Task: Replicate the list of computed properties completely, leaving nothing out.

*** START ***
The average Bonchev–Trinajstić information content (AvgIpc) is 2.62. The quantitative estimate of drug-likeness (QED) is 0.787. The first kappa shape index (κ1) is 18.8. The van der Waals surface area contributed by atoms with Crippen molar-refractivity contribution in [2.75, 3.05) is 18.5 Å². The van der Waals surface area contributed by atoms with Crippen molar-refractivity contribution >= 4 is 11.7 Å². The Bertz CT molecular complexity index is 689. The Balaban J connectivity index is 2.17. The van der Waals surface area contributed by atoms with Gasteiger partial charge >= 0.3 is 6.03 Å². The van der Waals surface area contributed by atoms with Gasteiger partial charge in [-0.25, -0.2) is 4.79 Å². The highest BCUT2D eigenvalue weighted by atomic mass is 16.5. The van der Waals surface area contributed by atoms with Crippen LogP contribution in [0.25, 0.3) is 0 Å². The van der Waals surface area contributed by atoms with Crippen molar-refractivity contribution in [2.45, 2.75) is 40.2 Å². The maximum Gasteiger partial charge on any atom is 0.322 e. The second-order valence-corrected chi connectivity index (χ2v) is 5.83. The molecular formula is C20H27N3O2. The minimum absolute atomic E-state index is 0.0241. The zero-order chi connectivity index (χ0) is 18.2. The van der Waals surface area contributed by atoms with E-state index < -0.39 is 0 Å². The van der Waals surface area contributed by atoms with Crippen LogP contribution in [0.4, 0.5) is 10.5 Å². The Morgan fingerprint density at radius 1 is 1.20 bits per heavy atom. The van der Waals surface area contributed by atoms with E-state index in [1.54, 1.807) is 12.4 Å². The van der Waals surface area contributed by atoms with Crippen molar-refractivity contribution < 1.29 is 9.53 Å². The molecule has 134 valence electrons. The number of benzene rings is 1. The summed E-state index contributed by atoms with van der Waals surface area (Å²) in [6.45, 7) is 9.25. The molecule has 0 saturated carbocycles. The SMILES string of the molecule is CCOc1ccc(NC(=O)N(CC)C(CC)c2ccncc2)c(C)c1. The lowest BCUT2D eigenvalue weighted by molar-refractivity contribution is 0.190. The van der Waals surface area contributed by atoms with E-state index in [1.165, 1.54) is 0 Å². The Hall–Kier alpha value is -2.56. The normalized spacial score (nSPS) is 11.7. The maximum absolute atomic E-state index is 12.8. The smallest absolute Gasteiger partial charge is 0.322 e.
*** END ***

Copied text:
The average Bonchev–Trinajstić information content (AvgIpc) is 2.62. The quantitative estimate of drug-likeness (QED) is 0.787. The first kappa shape index (κ1) is 18.8. The van der Waals surface area contributed by atoms with Crippen molar-refractivity contribution in [2.75, 3.05) is 18.5 Å². The van der Waals surface area contributed by atoms with Crippen molar-refractivity contribution >= 4 is 11.7 Å². The Bertz CT molecular complexity index is 689. The Balaban J connectivity index is 2.17. The van der Waals surface area contributed by atoms with Gasteiger partial charge >= 0.3 is 6.03 Å². The van der Waals surface area contributed by atoms with Gasteiger partial charge in [-0.25, -0.2) is 4.79 Å². The highest BCUT2D eigenvalue weighted by atomic mass is 16.5. The van der Waals surface area contributed by atoms with Crippen LogP contribution in [0.25, 0.3) is 0 Å². The van der Waals surface area contributed by atoms with Crippen molar-refractivity contribution in [2.45, 2.75) is 40.2 Å². The maximum Gasteiger partial charge on any atom is 0.322 e. The second-order valence-corrected chi connectivity index (χ2v) is 5.83. The molecular formula is C20H27N3O2. The minimum absolute atomic E-state index is 0.0241. The zero-order chi connectivity index (χ0) is 18.2. The van der Waals surface area contributed by atoms with E-state index < -0.39 is 0 Å². The van der Waals surface area contributed by atoms with Crippen LogP contribution in [0.4, 0.5) is 10.5 Å². The Morgan fingerprint density at radius 1 is 1.20 bits per heavy atom. The van der Waals surface area contributed by atoms with E-state index in [1.54, 1.807) is 12.4 Å². The van der Waals surface area contributed by atoms with Crippen molar-refractivity contribution < 1.29 is 9.53 Å². The molecule has 134 valence electrons. The number of benzene rings is 1. The summed E-state index contributed by atoms with van der Waals surface area (Å²) in [6.45, 7) is 9.25. The molecule has 0 saturated carbocycles. The SMILES string of the molecule is CCOc1ccc(NC(=O)N(CC)C(CC)c2ccncc2)c(C)c1. The lowest BCUT2D eigenvalue weighted by molar-refractivity contribution is 0.190. The van der Waals surface area contributed by atoms with E-state index in [1.165, 1.54) is 0 Å². The Hall–Kier alpha value is -2.56. The normalized spacial score (nSPS) is 11.7. The maximum absolute atomic E-state index is 12.8. The smallest absolute Gasteiger partial charge is 0.322 e.